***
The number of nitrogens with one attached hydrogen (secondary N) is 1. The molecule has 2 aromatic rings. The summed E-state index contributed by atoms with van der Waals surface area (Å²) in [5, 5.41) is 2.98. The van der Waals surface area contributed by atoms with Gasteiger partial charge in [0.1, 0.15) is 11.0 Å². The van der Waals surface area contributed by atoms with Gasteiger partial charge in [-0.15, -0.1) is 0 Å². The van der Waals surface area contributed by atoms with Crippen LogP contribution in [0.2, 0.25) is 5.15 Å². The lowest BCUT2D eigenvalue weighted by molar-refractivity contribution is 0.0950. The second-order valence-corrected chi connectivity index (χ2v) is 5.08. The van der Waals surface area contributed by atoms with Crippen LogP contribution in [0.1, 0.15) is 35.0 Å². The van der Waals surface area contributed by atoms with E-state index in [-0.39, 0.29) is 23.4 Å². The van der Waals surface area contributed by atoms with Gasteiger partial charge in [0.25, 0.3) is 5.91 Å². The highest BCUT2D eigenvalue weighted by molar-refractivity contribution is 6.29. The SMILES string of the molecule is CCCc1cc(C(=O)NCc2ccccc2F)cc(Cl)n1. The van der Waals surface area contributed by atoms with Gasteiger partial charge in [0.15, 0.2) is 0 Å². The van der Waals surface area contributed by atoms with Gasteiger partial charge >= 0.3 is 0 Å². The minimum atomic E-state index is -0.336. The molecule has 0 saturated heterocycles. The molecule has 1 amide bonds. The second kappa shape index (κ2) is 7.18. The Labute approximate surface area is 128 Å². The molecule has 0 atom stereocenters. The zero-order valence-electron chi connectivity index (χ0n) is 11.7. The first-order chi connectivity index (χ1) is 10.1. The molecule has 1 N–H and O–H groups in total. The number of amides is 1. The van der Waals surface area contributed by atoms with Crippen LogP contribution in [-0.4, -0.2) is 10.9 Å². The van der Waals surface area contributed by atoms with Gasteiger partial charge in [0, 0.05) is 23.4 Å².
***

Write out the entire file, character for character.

The number of nitrogens with one attached hydrogen (secondary N) is 1. The molecule has 2 aromatic rings. The summed E-state index contributed by atoms with van der Waals surface area (Å²) in [5, 5.41) is 2.98. The van der Waals surface area contributed by atoms with Gasteiger partial charge in [0.1, 0.15) is 11.0 Å². The van der Waals surface area contributed by atoms with Gasteiger partial charge in [-0.15, -0.1) is 0 Å². The van der Waals surface area contributed by atoms with Crippen LogP contribution in [0.2, 0.25) is 5.15 Å². The lowest BCUT2D eigenvalue weighted by molar-refractivity contribution is 0.0950. The second-order valence-corrected chi connectivity index (χ2v) is 5.08. The van der Waals surface area contributed by atoms with Crippen LogP contribution in [0.1, 0.15) is 35.0 Å². The van der Waals surface area contributed by atoms with E-state index in [-0.39, 0.29) is 23.4 Å². The van der Waals surface area contributed by atoms with Gasteiger partial charge in [0.25, 0.3) is 5.91 Å². The highest BCUT2D eigenvalue weighted by molar-refractivity contribution is 6.29. The SMILES string of the molecule is CCCc1cc(C(=O)NCc2ccccc2F)cc(Cl)n1. The van der Waals surface area contributed by atoms with Gasteiger partial charge in [0.15, 0.2) is 0 Å². The van der Waals surface area contributed by atoms with Gasteiger partial charge >= 0.3 is 0 Å². The minimum atomic E-state index is -0.336. The molecule has 0 saturated heterocycles. The molecule has 1 amide bonds. The second kappa shape index (κ2) is 7.18. The Labute approximate surface area is 128 Å². The molecule has 0 atom stereocenters. The zero-order valence-electron chi connectivity index (χ0n) is 11.7. The first-order chi connectivity index (χ1) is 10.1. The molecule has 1 N–H and O–H groups in total. The number of amides is 1. The van der Waals surface area contributed by atoms with Crippen LogP contribution in [-0.4, -0.2) is 10.9 Å². The van der Waals surface area contributed by atoms with Gasteiger partial charge in [0, 0.05) is 23.4 Å².